P3 partnerships: Bringing students back to campus (part 2)

Last week we looked at the modern-day student’s expectations when it comes to housing on college campuses and determined it’s more than four walls. Today’s campus experience considers a much broader, interconnected “lifestyle” focused on more than what happens in the classroom, cafeteria, or on the quad. Progressive institutions are taking note and looking to merge their own unique perspectives with that of their student clients and potential developer partners via P3 partnerships.

What institutions want

While institution-led housing projects are typically slower and cost (on average) 20-30 percent more than privately built developments, they too continue increasing year over year. According to the National Center for Education, on-campus housing grew by about 5.2 percent between 2011 and 2015—from 2.9 million beds to 3.1 million beds. Clearly, off-campus developments aren’t meeting the entire demand.

Many students cannot afford off-campus rents, and frankly, desire a more integrated and engaged university experience. To compete for those students, we are seeing student-life trends that emphasize more “community-building” spaces on campus, rather than creating single rooms and small suites that can lead to small social groups.

That said, it’s important for universities to ask themselves: Is on-campus housing—particularly for upperclassmen—part of our core experience and brand? The University of Oregon responded with a resounding yes, pointing to a 2017 article in the Daily Emerald, that reported the following benefits of resident life staying on campus:

  • Earlier graduation: Enrollment and graduation data for 2006-2012 show that students who lived on campus were 80 percent more likely to graduate within six years.
  • Better academic performance: On-campus students also had a higher mean grade point average than off-campus students.
  • Onsite academic resources: On-campus residents benefit from resources offered in residence halls. Some residents have access to live-in faculty who provide students with one-on-one counseling and academic assistance, for instance.
  • More convenient: On-campus students can get food with meal points and have quick access to study areas. There are also built-in opportunities for community events within the residence halls, where students can make friends and relax.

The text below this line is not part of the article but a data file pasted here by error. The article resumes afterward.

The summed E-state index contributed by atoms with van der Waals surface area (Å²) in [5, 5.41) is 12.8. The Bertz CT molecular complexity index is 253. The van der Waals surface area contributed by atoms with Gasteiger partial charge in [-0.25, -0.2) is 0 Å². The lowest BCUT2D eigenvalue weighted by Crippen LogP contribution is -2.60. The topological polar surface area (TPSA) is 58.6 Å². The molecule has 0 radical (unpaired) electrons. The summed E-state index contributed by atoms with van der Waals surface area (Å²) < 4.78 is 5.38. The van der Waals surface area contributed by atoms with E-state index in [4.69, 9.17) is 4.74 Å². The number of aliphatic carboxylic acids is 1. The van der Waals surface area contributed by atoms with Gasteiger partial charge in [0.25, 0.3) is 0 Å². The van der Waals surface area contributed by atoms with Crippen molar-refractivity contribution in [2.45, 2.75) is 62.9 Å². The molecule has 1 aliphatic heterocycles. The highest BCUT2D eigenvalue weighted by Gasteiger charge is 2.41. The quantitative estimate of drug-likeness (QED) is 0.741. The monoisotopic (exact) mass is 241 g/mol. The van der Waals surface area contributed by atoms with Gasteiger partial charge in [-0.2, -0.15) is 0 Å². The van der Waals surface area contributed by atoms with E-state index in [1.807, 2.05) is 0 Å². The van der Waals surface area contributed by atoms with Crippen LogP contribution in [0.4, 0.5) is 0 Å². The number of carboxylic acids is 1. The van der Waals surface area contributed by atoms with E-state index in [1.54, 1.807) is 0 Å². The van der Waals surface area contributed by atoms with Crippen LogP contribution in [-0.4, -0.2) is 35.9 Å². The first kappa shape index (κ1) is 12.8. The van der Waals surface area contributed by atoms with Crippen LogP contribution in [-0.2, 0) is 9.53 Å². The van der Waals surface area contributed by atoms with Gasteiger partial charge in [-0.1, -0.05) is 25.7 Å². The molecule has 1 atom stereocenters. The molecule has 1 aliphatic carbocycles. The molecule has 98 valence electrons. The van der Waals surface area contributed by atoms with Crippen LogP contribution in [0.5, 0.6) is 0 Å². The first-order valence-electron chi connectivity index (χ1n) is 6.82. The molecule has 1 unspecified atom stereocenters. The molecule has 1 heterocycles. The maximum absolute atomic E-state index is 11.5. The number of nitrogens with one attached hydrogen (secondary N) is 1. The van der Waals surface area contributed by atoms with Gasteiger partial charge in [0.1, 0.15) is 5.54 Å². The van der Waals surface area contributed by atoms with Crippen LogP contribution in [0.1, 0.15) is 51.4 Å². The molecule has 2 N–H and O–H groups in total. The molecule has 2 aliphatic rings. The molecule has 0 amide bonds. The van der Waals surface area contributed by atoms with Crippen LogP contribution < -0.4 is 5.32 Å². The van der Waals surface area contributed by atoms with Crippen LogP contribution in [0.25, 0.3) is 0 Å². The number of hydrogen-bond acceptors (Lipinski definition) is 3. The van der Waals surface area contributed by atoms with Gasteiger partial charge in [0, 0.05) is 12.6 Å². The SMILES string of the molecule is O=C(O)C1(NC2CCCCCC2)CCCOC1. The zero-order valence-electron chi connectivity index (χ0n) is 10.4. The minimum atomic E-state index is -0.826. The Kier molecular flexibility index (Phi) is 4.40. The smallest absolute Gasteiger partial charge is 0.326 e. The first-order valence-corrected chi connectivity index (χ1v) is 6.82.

• 24-hour support: On-campus housing gives ready access to 24-hour support and emergency access through residence life programs.

What developer partners can offer

The research is compelling that on-campus housing leads to better retention, academic performance, and graduation rates across the board. But interestingly, this impact typically occurs in the first two years of school, as most upperclassmen do not live on campus. In fact, according to a New York Times article, 87 percent of ALL college students do not live on campus, and the percentage is higher when only upperclassmen are considered. This phenomenon leads to the following questions:

  • Who controls the brand, mission, student life, and housing experience of the university after the first two years of school?
  • Why aren’t universities building more underclassmen housing?
  • Is there an opportunity to further enhance the total college experience and student success by offering more upperclassmen housing?
  • With current high costs of construction and more upperclassmen demand for private bathrooms and kitchens (read: more expensive), is it even practical for universities to build more apartment-style spaces?
  • If more upperclassmen housing is deemed as a potential positive, why aren’t more academic institutions leveraging their land and brand by partnering with private developers to provide upperclassmen on-campus or near-campus housing—meeting student needs in a more market demand-focused and cost-effective way?

While there is not a one-size-fits-all answer for every institution, universities can start to differentiate themselves by addressing fundamental questions internally and with students and potential developer partners. As we enter a new wave of student life, we, as designers, can help institutions see the win-win opportunities in working with developers to maintain a cohesive student experience that is successful for all parties—school, student, and private developer. The P3 diagram has gained incredible momentum in the student housing market during last decade. We may even look back 50 years from now and wonder how we did it any other way.